The Custis Trail is a point-to-point paved bike trail in Arlington, Virginia (MAP).  It is considered a difficult trail, containing a few winding curves and blind turns, as well as moderate climbs, more so if you are traveling east to west.  So it is not recommended for beginners.  The trail is 4 miles long, and connects at its east end to the 17-mile long Mount Vernon Trail, which continues east and south along the Potomac River to Mount Vernon.  At its west end it connects to the 45-mile long Washington & Old Dominion Railroad Trail, which continues northwest to Purcellville, Virginia.  It is in this area that you can also cross the W&OD to go to the Four Mile Run Trail.   All together, these linked trails providing a continuous 70-mile vehicle-free route through the Northern Virginia suburbs.

Used most popularly as a commuter route, the Custis Trail connects to the Key Bridge leading into D.C.’s Georgetown neighborhood, and to the Mount Vernon Trail, which provides access to three other Potomac River crossings into downtown D.C. – the Theodore Roosevelt Bridge, the Arlington Memorial Bridge and the George Mason Memorial Bridge.

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The Exorcist Stairs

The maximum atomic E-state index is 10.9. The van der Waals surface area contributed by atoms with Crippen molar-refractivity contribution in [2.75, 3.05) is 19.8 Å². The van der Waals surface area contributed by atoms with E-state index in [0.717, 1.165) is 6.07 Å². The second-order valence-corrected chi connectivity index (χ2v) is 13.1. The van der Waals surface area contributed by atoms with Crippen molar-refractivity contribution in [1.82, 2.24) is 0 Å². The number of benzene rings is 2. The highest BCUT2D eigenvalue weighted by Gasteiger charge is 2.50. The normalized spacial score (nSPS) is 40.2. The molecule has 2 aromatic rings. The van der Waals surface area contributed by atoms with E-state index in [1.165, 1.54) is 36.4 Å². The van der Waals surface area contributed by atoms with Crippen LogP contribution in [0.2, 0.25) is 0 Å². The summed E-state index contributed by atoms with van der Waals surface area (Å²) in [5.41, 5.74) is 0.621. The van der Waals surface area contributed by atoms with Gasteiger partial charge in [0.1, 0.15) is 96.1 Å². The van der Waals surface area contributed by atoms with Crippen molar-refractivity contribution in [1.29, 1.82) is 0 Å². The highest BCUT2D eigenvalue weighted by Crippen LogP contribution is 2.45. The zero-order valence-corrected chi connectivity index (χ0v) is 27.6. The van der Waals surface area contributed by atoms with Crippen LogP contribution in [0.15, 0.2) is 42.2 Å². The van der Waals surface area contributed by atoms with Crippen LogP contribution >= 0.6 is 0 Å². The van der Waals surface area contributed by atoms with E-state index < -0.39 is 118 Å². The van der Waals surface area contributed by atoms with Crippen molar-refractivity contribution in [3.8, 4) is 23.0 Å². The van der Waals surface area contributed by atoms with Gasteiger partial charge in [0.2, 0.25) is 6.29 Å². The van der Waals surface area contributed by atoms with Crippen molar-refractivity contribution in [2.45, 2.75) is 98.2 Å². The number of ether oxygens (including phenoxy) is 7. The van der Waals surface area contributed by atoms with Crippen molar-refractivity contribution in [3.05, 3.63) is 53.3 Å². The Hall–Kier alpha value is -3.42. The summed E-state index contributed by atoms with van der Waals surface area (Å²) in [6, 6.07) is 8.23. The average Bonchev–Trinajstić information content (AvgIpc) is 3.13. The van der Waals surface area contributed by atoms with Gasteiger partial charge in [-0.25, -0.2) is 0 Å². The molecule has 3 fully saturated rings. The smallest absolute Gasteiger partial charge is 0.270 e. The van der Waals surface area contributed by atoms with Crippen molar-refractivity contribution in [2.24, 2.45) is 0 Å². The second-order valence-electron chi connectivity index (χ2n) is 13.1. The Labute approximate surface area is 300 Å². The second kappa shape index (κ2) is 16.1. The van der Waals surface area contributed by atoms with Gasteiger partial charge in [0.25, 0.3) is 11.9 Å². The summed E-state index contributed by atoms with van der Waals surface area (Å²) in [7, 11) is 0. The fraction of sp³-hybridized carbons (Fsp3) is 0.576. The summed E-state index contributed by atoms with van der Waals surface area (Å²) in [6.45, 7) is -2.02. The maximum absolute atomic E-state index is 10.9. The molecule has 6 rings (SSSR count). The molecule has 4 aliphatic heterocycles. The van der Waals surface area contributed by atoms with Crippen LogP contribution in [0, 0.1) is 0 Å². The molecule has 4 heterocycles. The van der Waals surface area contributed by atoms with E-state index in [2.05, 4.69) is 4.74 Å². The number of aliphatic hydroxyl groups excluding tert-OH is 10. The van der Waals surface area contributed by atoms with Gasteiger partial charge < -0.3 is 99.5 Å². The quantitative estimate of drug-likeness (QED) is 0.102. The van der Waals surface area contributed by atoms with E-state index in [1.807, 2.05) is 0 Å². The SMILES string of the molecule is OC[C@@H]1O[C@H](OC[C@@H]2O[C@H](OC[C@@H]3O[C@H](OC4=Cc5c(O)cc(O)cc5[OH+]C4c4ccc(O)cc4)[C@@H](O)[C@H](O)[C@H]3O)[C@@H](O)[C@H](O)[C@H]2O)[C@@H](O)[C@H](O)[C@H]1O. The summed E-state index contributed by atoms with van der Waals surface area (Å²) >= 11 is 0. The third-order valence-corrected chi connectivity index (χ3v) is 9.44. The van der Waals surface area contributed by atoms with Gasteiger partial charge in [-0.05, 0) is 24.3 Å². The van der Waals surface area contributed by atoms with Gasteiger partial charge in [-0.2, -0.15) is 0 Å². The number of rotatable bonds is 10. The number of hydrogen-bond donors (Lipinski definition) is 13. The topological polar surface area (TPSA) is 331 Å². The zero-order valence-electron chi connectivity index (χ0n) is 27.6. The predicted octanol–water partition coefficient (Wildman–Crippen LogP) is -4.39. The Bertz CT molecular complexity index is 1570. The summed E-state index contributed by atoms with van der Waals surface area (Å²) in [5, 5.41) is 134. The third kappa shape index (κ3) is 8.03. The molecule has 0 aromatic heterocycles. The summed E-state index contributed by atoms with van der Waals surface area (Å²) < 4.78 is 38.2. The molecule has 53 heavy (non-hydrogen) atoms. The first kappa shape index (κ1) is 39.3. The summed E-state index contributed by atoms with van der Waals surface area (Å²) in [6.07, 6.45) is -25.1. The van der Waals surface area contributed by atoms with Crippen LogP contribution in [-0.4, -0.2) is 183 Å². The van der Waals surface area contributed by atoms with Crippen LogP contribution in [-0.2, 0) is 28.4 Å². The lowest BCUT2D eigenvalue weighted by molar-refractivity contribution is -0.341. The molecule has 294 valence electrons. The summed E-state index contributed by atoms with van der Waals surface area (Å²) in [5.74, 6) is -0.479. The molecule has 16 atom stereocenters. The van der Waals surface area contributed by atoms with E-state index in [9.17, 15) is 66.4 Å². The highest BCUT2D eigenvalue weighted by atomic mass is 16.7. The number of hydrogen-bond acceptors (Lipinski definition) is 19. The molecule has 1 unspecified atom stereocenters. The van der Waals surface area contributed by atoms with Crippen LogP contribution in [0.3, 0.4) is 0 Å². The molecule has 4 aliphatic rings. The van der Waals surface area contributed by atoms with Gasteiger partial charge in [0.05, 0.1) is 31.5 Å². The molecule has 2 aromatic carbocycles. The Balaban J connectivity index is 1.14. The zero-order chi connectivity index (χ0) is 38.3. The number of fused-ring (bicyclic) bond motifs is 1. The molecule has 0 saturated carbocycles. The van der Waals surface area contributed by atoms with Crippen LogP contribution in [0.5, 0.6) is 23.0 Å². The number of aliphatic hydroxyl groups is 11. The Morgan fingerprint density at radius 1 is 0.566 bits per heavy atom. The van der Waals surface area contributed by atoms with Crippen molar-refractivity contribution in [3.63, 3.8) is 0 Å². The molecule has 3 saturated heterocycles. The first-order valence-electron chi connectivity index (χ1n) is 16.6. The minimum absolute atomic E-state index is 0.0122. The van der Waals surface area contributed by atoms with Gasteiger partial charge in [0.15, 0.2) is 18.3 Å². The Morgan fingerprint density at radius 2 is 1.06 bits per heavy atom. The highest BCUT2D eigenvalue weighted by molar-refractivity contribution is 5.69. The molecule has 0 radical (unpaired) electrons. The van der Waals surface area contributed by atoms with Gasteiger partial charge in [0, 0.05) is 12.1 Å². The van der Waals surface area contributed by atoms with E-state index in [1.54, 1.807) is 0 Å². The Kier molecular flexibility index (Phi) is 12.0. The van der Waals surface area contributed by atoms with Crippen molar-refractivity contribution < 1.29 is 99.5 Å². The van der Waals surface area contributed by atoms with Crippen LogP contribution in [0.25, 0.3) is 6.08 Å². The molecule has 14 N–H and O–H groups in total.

On M Street in the upscale Georgetown neighborhood of D.C., directly across the street from the Key Bridge, are what’s referred to as the “Exorcist Stairs” (MAP).  The base of the stairs is right next to the Exxon station across from the bridge.  Climb the 97 steps to the top and you’ll reach Prospect Street where you’ll find the red brick “Exorcist House” a few steps away at 3600 Prospect Street.

Made famous in “The Exorcist,” the 1973 classic horror movie about demonic possession written by Georgetown University alumnus William Peter Blatty, the dark, narrow stairs are a part of the movie’s climactic scene in which a Jesuit priest rids himself of the devil by hurling himself out the window of a house and down the steeply sloped stairs to his death.  The stone steps at the end of M Street, were padded with 1/2”-thick rubber to film the death of Father Karras. The stuntman tumbled down the stairs twice. And during filming, Georgetown University students charged people around $5 each to watch the stunt from the rooftops.